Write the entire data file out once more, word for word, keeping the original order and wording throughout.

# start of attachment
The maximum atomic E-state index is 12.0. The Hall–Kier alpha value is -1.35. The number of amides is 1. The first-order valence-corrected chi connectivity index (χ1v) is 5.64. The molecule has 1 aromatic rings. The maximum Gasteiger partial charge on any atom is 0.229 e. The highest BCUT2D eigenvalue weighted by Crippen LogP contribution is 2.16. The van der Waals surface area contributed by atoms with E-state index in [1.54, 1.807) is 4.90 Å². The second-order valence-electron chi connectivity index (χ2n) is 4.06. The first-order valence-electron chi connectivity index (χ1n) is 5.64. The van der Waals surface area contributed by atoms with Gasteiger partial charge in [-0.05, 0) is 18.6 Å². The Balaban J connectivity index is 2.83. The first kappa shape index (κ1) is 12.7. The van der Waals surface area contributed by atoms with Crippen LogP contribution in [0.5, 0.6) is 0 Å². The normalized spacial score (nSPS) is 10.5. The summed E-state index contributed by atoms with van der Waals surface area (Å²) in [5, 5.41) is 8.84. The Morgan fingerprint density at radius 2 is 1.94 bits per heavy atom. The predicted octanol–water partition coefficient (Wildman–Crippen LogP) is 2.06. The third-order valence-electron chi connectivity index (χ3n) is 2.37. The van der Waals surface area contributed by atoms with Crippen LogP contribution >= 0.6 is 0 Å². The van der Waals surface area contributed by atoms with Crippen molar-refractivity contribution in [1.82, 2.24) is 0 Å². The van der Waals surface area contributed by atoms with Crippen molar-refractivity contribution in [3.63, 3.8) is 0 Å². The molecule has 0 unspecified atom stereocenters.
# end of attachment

The maximum atomic E-state index is 12.0. The Hall–Kier alpha value is -1.35. The number of amides is 1. The first-order valence-corrected chi connectivity index (χ1v) is 5.64. The molecule has 1 aromatic rings. The maximum Gasteiger partial charge on any atom is 0.229 e. The highest BCUT2D eigenvalue weighted by Crippen LogP contribution is 2.16. The van der Waals surface area contributed by atoms with E-state index in [1.54, 1.807) is 4.90 Å². The second-order valence-electron chi connectivity index (χ2n) is 4.06. The first-order valence-electron chi connectivity index (χ1n) is 5.64. The van der Waals surface area contributed by atoms with Gasteiger partial charge in [-0.05, 0) is 18.6 Å². The Balaban J connectivity index is 2.83. The first kappa shape index (κ1) is 12.7. The van der Waals surface area contributed by atoms with Crippen LogP contribution in [0.5, 0.6) is 0 Å². The normalized spacial score (nSPS) is 10.5. The summed E-state index contributed by atoms with van der Waals surface area (Å²) in [5, 5.41) is 8.84. The Morgan fingerprint density at radius 2 is 1.94 bits per heavy atom. The predicted octanol–water partition coefficient (Wildman–Crippen LogP) is 2.06. The third-order valence-electron chi connectivity index (χ3n) is 2.37. The van der Waals surface area contributed by atoms with Crippen LogP contribution >= 0.6 is 0 Å². The van der Waals surface area contributed by atoms with Crippen molar-refractivity contribution in [1.82, 2.24) is 0 Å². The van der Waals surface area contributed by atoms with Crippen molar-refractivity contribution in [3.63, 3.8) is 0 Å². The molecule has 0 unspecified atom stereocenters.